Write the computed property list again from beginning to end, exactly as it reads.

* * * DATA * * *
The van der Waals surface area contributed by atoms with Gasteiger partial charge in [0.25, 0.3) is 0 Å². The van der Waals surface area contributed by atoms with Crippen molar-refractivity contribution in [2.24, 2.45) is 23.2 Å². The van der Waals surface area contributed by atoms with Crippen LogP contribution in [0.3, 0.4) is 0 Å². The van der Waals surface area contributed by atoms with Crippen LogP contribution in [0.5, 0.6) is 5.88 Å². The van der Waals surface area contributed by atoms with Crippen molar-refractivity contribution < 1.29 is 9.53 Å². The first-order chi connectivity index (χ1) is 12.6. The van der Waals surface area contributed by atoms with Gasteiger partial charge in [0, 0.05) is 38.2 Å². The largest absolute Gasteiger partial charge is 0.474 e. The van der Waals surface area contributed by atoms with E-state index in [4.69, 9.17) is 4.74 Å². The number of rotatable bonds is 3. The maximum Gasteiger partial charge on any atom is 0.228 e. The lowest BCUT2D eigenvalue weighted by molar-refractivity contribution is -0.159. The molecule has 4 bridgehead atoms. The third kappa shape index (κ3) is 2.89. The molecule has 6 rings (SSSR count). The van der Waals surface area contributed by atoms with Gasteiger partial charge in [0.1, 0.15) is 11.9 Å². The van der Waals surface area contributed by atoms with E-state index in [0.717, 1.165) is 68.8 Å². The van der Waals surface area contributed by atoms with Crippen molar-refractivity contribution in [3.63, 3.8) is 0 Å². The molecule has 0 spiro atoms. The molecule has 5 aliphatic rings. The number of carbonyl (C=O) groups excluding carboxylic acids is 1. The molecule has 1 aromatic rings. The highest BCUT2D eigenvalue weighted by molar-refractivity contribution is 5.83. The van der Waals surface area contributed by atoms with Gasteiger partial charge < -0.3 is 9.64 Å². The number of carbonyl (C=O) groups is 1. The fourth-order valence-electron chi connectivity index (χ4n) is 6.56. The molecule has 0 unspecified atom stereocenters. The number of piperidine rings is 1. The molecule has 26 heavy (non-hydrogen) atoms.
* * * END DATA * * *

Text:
The van der Waals surface area contributed by atoms with Gasteiger partial charge in [0.25, 0.3) is 0 Å². The van der Waals surface area contributed by atoms with Crippen molar-refractivity contribution in [2.24, 2.45) is 23.2 Å². The van der Waals surface area contributed by atoms with Crippen LogP contribution in [0.3, 0.4) is 0 Å². The van der Waals surface area contributed by atoms with Crippen LogP contribution in [0.5, 0.6) is 5.88 Å². The van der Waals surface area contributed by atoms with Crippen molar-refractivity contribution < 1.29 is 9.53 Å². The first-order chi connectivity index (χ1) is 12.6. The van der Waals surface area contributed by atoms with Gasteiger partial charge in [0, 0.05) is 38.2 Å². The largest absolute Gasteiger partial charge is 0.474 e. The van der Waals surface area contributed by atoms with E-state index in [4.69, 9.17) is 4.74 Å². The number of rotatable bonds is 3. The maximum Gasteiger partial charge on any atom is 0.228 e. The lowest BCUT2D eigenvalue weighted by molar-refractivity contribution is -0.159. The molecule has 4 bridgehead atoms. The third kappa shape index (κ3) is 2.89. The molecule has 6 rings (SSSR count). The van der Waals surface area contributed by atoms with Gasteiger partial charge in [0.1, 0.15) is 11.9 Å². The van der Waals surface area contributed by atoms with E-state index in [0.717, 1.165) is 68.8 Å². The van der Waals surface area contributed by atoms with Crippen molar-refractivity contribution in [3.63, 3.8) is 0 Å². The molecule has 0 spiro atoms. The molecule has 5 aliphatic rings. The number of carbonyl (C=O) groups excluding carboxylic acids is 1. The molecule has 1 aromatic rings. The highest BCUT2D eigenvalue weighted by molar-refractivity contribution is 5.83. The van der Waals surface area contributed by atoms with Gasteiger partial charge < -0.3 is 9.64 Å². The number of carbonyl (C=O) groups is 1. The fourth-order valence-electron chi connectivity index (χ4n) is 6.56. The molecule has 0 unspecified atom stereocenters. The number of piperidine rings is 1. The molecule has 26 heavy (non-hydrogen) atoms.